Deciding to have a baby is a big step in many couples’ lives, but sometimes, things don’t always go according to plan. Carlos Marques-Marcet’s Anchor and Hope follows two lesbian women who, one drunken night, decide to use their friend’s sperm in order to have a child of their own. It’s not a decision that should be taken lightly, but makes for an interesting story nonetheless. Insemination is a viable option that is often considered by those in same-sex relationships, or by those who struggle to conceive. This is the first film I’ve seen that deals with the subject so explicitly.
Throughout the course of the film, we focus heavily on the lives of Eva, Kat and Roger. The quality of acting was very good and believable, meaning it was easy for me to stay invested in their lives as events transpired. They all have very different personality traits that inevitably clash, and it’s not long before jealousy starts to rear its ugly head and tensions rise. Kat and Roger are close and both fluent in Spanish, meaning they’re able to communicate and Eva hasn’t got a clue what they’re saying. She starts feeling left out, which may or may not have driven her to think about the insemination. It’s left up to the audience to figure that one out. It’s clear Eva wants the baby more than Kat does, which is already a huge red flag.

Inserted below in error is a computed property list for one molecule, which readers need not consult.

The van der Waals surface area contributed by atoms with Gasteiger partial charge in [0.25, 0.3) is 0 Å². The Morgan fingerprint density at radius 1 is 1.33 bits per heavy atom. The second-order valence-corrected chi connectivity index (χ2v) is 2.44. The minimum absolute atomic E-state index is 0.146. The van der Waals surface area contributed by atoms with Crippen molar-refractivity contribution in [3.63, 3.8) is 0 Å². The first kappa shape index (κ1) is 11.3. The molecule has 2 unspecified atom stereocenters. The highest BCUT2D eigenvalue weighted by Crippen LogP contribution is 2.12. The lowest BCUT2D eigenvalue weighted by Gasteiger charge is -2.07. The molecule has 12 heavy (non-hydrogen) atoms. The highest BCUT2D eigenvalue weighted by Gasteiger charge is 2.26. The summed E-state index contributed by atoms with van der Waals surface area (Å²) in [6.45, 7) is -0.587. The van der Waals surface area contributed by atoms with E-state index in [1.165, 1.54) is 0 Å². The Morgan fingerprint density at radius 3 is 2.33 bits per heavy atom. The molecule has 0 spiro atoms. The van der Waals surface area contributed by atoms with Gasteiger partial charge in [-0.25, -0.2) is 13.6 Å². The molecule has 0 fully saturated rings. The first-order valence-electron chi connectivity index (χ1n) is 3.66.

The baby becomes a central part of the narrative, and the character’s lives. Anchor and Hope presents us with different viewpoints, all centred around this new life. It’s incredibly emotional to watch as we witness how three very different characters respond to it. I respected the fact the film doesn’t position itself as for or against any argument, it simply presents them to the audience as valid responses to what’s happening. Had the film gotten too preachy one way or the other, I think I may have found that frustrating. This is a film that leaves a lot up to the audience, and one that can spark interesting discussions.
Despite my interest in the topic and praise for the acting, I didn’t particularly like any of the characters. They’re all frustrating in their own ways and sometimes it felt a little too far-fetched and melodramatic. This weakened the film for me as I didn’t find myself rooting for anyone, and just wished they’d never made that decision in the first place. There’s no warmth for any of the characters, which was a let down. I also felt the story could have been shorter and snappier, as it felt too drawn out in places.
However, it is a very interesting look into insemination and sperm donors, and the script is strong and considered. It would be easy to cause controversy if not dealt with respectfully, but I felt like appropriate research had been done and they remained impartial throughout. The visuals are clean, well shot, and I liked the use of small, intimate locations to tell the story. Eva and Kat live on a houseboat, so that sense of minimalism is present throughout.
I was mostly entertained and enjoyed watching it, so I would recommend this film if it’s a topic that interests you. Overall, it’s an emotionally charged and well-written LGBT+ film and we definitely need more of those.
Anchor and Hope is available on DVD & Digital Download now.